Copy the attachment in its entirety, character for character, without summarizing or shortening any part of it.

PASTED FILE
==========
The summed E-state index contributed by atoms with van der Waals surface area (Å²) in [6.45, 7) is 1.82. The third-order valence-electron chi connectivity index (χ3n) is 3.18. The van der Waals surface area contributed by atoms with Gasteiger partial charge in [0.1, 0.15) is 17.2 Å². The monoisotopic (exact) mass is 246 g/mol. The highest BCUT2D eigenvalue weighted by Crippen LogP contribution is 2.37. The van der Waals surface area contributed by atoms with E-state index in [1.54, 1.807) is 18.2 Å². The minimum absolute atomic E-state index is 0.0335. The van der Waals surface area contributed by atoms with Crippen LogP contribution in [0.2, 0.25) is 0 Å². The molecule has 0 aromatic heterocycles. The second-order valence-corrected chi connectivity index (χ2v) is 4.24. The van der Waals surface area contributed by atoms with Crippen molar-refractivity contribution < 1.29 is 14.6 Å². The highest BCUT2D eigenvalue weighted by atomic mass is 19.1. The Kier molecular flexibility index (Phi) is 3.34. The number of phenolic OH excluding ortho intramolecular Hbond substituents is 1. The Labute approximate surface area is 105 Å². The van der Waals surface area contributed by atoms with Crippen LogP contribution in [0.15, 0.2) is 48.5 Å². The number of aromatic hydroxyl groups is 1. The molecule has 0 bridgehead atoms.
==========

The summed E-state index contributed by atoms with van der Waals surface area (Å²) in [6.45, 7) is 1.82. The third-order valence-electron chi connectivity index (χ3n) is 3.18. The van der Waals surface area contributed by atoms with Gasteiger partial charge in [0.1, 0.15) is 17.2 Å². The monoisotopic (exact) mass is 246 g/mol. The highest BCUT2D eigenvalue weighted by Crippen LogP contribution is 2.37. The van der Waals surface area contributed by atoms with E-state index in [1.54, 1.807) is 18.2 Å². The minimum absolute atomic E-state index is 0.0335. The van der Waals surface area contributed by atoms with Crippen LogP contribution in [0.2, 0.25) is 0 Å². The molecule has 0 aromatic heterocycles. The second-order valence-corrected chi connectivity index (χ2v) is 4.24. The van der Waals surface area contributed by atoms with Crippen molar-refractivity contribution < 1.29 is 14.6 Å². The highest BCUT2D eigenvalue weighted by atomic mass is 19.1. The Kier molecular flexibility index (Phi) is 3.34. The number of phenolic OH excluding ortho intramolecular Hbond substituents is 1. The Labute approximate surface area is 105 Å². The van der Waals surface area contributed by atoms with Crippen LogP contribution in [0.15, 0.2) is 48.5 Å². The number of aromatic hydroxyl groups is 1. The molecule has 0 bridgehead atoms.